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Relaxing in Manali

 Our first day of the Manali-Shimla trip was a disaster, thanks largely to Kingfisher Airlines (KF) botching up our schedules. Our flight was cancelled and we weren't informed on time. We were put on a newly pressed KF Red flight that was to have departed two hours behind our original schedule, which got further delayed by another hour. So we reached Chandigarh at about 4 pm and started for Manali at 5 pm. After 11 agonising hours navigating one of the worst-kept roads I have ever seen and constant throwing up, I reached Manali next morning at 4 am.

We didn't do anything much on day#2 except sleep and take rest. Manali is a beautiful place to go if you haven't seen it already. We've pretty much lost the main town to rampant construction and civilisation, but the outskirts of Manali and the surrounding scenery is beautiful. Large and never-ending mountain ranges, mountains so tall they seem to reach the sky, lush green deodhar trees like forests dotting the hills and mountainous landscape with snow-covered peaks is what you'll get to amply in Manali. If you haven't seen snow, Manali is one of the best places to see it. Many homes in Manali, in general, are not well-built, they seem like a bunch of boxes, though they aren't as eyesore as those that you get to see in Shimla. I remember when I had gone to Darjeeling in 2004, homes lined up on roads were so pretty. Even though they housed extremely modest families, they would still know how to beautify their houses. Practically every house in Darjeeling and surrounding areas, including many in Kalimpong and Gangtok, would be dotted with flower pots with flowers of all sorts of colours. Their entire parapets would have flower pots and their love to maintain their houses would be seen in abundance.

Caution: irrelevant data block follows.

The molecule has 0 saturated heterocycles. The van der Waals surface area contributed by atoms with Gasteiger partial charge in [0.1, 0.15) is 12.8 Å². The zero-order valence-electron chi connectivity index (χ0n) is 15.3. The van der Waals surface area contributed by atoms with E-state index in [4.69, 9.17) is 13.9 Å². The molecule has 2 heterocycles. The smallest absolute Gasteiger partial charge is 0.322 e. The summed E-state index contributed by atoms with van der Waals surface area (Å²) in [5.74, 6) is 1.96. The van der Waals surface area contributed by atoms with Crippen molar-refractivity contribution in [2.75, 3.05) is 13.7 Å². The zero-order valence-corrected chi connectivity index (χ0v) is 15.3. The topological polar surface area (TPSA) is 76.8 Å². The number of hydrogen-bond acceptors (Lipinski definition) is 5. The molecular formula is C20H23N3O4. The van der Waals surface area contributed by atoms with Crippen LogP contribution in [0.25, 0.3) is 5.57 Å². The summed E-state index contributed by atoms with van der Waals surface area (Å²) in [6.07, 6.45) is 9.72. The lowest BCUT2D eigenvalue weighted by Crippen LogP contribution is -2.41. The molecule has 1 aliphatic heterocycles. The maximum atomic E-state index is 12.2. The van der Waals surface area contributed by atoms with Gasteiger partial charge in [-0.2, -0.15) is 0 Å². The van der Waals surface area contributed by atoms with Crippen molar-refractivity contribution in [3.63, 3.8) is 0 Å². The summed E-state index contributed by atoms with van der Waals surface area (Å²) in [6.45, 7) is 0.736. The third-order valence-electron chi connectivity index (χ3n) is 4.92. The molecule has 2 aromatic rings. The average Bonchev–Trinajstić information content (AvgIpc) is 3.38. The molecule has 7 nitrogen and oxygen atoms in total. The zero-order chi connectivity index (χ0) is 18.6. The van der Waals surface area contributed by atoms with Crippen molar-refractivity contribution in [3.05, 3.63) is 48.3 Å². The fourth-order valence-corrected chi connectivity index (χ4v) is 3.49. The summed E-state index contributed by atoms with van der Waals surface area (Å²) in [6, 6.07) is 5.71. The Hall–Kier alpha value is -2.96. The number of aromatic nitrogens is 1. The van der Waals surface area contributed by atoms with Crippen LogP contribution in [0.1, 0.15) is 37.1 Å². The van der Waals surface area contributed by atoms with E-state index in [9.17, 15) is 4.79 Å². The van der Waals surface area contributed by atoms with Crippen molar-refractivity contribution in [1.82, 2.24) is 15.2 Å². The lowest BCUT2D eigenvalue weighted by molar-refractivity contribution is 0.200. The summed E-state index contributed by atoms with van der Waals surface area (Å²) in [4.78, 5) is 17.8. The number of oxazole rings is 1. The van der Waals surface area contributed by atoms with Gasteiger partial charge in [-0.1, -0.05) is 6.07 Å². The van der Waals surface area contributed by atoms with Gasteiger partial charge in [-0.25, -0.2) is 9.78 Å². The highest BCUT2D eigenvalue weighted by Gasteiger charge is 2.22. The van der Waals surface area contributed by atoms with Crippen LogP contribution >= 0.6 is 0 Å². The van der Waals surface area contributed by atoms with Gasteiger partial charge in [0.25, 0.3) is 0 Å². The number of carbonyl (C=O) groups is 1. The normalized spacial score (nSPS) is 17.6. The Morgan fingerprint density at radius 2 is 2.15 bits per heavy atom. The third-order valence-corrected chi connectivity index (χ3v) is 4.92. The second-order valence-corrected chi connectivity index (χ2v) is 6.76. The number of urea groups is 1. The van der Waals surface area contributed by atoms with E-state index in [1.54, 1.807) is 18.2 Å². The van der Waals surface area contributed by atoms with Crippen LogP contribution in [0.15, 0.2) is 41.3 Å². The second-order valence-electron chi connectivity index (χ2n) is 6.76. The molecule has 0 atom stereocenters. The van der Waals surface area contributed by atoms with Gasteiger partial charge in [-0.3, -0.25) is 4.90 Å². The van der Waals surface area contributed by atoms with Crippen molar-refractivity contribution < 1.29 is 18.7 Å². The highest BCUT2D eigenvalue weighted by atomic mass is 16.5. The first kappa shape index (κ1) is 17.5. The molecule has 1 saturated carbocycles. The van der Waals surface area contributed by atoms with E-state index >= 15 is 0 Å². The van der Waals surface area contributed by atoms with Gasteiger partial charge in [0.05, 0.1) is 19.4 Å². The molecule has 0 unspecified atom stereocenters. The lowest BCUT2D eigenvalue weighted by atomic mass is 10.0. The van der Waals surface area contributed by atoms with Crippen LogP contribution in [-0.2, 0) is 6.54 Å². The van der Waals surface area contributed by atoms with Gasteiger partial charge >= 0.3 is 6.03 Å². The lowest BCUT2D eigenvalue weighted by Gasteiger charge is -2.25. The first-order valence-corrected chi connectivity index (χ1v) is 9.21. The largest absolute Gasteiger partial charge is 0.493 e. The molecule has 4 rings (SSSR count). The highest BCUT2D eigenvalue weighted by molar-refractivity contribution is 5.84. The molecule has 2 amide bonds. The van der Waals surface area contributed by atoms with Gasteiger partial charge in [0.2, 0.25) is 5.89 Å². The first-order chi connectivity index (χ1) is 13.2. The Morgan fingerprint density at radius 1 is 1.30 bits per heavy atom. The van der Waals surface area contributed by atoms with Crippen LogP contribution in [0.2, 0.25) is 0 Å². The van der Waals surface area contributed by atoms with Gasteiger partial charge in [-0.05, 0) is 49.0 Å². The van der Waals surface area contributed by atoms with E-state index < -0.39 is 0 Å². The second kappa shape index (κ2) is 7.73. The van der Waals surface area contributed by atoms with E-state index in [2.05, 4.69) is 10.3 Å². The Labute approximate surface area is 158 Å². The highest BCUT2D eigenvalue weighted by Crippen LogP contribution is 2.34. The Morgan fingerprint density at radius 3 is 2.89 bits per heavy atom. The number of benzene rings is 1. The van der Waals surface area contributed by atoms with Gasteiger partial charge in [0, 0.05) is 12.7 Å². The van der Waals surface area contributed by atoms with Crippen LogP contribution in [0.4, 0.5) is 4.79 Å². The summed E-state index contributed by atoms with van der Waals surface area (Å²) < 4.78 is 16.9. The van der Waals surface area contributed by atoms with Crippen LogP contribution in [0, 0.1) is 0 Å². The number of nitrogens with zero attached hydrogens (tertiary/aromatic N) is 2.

Rohtang Pass is one of the biggest attraction in Manali; about 50 kms from the main town. It's a serpentine road full of hair pin bends and a long road to climb up tall mountains to go to this narrow pass that takes you all the way to Laddakh. I did not find anything special in Rohtang Pass since I've gone to Nathula pass and Tsongma lake in Gangtok, 16,000 ft above sea level. Still, if you wish to see plenty of snow, Rohtang pass would appeal to you. The best way to enjoy Rohtang is to leave as early as 5 am from Manali and reach Rohtang as early as possible. If you start late, you'll encounter a lot of traffic. Hence, leave early in the morning. Also, either take your car all the way to the top from where you can get to see a clear view of the Rohtang-Laddakh road (Laddakh side of the mountain) or stop at a place where we stopped, a km before the Rohtang top, and then go all the way to the top on snow on the back of the mountain yak. Since it's very cold and breezy, you need to wear a special gear; a snow suit, gloves and snow boots. They are available on rent at the many shops that are lined up on the Manali-Rohtang road. Be prepared to be fleeced here though; our shop charged Rs600 for a pair. Besides, our suits were very dirty, so try and haggle for a cleaner suit and a better price. I doubt if they allow for bargaining though.

Naggar valley and the home of the great Russian artist, Nikolai Roerich (yesteryear's Bollywood actress Devika Rani's father-in-law) are another interesting places to visit. I was fascinated with the road that connects Manali town and Naggar. Take a few pictures of the Naggar valley and savour the tree-lined road.  I also visited the Hadimba temple and had a sumptuous lunch at the Johnson's Cafe. You must have food at the Johnson's Cafe, one of the best places to eat in Manali. Have the Trout fish; it's specialty. I also had the lasagna which was very tasty. Prices are reasonable and it's a garden restaurant, so the setting is perfect. It's very close to the main market, so it's very convenient to reach.

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